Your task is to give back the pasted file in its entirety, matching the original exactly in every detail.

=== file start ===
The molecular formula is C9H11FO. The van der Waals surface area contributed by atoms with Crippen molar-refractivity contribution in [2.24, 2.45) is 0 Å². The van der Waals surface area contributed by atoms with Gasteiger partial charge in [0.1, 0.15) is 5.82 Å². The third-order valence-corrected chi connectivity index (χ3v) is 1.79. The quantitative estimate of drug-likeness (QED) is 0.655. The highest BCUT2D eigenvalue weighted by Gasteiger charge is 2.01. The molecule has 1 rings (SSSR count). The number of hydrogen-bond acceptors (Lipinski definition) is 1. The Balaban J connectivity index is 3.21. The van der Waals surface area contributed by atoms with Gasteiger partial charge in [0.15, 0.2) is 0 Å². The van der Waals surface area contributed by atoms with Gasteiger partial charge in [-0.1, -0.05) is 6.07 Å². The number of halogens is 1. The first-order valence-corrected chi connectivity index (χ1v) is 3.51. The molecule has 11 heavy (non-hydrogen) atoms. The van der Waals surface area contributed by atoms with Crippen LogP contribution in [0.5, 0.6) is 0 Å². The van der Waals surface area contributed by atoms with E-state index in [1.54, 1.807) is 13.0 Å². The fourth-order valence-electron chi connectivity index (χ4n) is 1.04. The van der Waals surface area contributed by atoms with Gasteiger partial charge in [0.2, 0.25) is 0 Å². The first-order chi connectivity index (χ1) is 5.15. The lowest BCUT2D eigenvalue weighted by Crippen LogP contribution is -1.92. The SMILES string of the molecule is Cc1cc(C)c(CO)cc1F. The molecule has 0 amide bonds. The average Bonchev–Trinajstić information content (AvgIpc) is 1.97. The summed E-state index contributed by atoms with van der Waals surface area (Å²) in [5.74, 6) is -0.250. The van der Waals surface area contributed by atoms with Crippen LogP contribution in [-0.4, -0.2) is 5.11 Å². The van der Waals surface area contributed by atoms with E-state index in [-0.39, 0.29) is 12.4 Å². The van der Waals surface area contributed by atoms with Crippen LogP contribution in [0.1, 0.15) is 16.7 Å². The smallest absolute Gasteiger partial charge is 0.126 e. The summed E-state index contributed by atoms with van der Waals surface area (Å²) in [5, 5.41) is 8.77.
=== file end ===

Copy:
The molecular formula is C9H11FO. The van der Waals surface area contributed by atoms with Crippen molar-refractivity contribution in [2.24, 2.45) is 0 Å². The van der Waals surface area contributed by atoms with Gasteiger partial charge in [0.1, 0.15) is 5.82 Å². The third-order valence-corrected chi connectivity index (χ3v) is 1.79. The quantitative estimate of drug-likeness (QED) is 0.655. The highest BCUT2D eigenvalue weighted by Gasteiger charge is 2.01. The molecule has 1 rings (SSSR count). The number of hydrogen-bond acceptors (Lipinski definition) is 1. The Balaban J connectivity index is 3.21. The van der Waals surface area contributed by atoms with Gasteiger partial charge in [0.15, 0.2) is 0 Å². The van der Waals surface area contributed by atoms with Gasteiger partial charge in [-0.1, -0.05) is 6.07 Å². The number of halogens is 1. The first-order valence-corrected chi connectivity index (χ1v) is 3.51. The molecule has 11 heavy (non-hydrogen) atoms. The van der Waals surface area contributed by atoms with Crippen LogP contribution in [0.5, 0.6) is 0 Å². The van der Waals surface area contributed by atoms with E-state index in [1.54, 1.807) is 13.0 Å². The fourth-order valence-electron chi connectivity index (χ4n) is 1.04. The van der Waals surface area contributed by atoms with Gasteiger partial charge in [0.2, 0.25) is 0 Å². The first-order chi connectivity index (χ1) is 5.15. The lowest BCUT2D eigenvalue weighted by Crippen LogP contribution is -1.92. The SMILES string of the molecule is Cc1cc(C)c(CO)cc1F. The molecule has 0 amide bonds. The average Bonchev–Trinajstić information content (AvgIpc) is 1.97. The summed E-state index contributed by atoms with van der Waals surface area (Å²) in [5.74, 6) is -0.250. The van der Waals surface area contributed by atoms with Crippen LogP contribution in [-0.4, -0.2) is 5.11 Å². The van der Waals surface area contributed by atoms with E-state index in [-0.39, 0.29) is 12.4 Å². The van der Waals surface area contributed by atoms with Crippen LogP contribution in [0.1, 0.15) is 16.7 Å². The smallest absolute Gasteiger partial charge is 0.126 e. The summed E-state index contributed by atoms with van der Waals surface area (Å²) in [5, 5.41) is 8.77.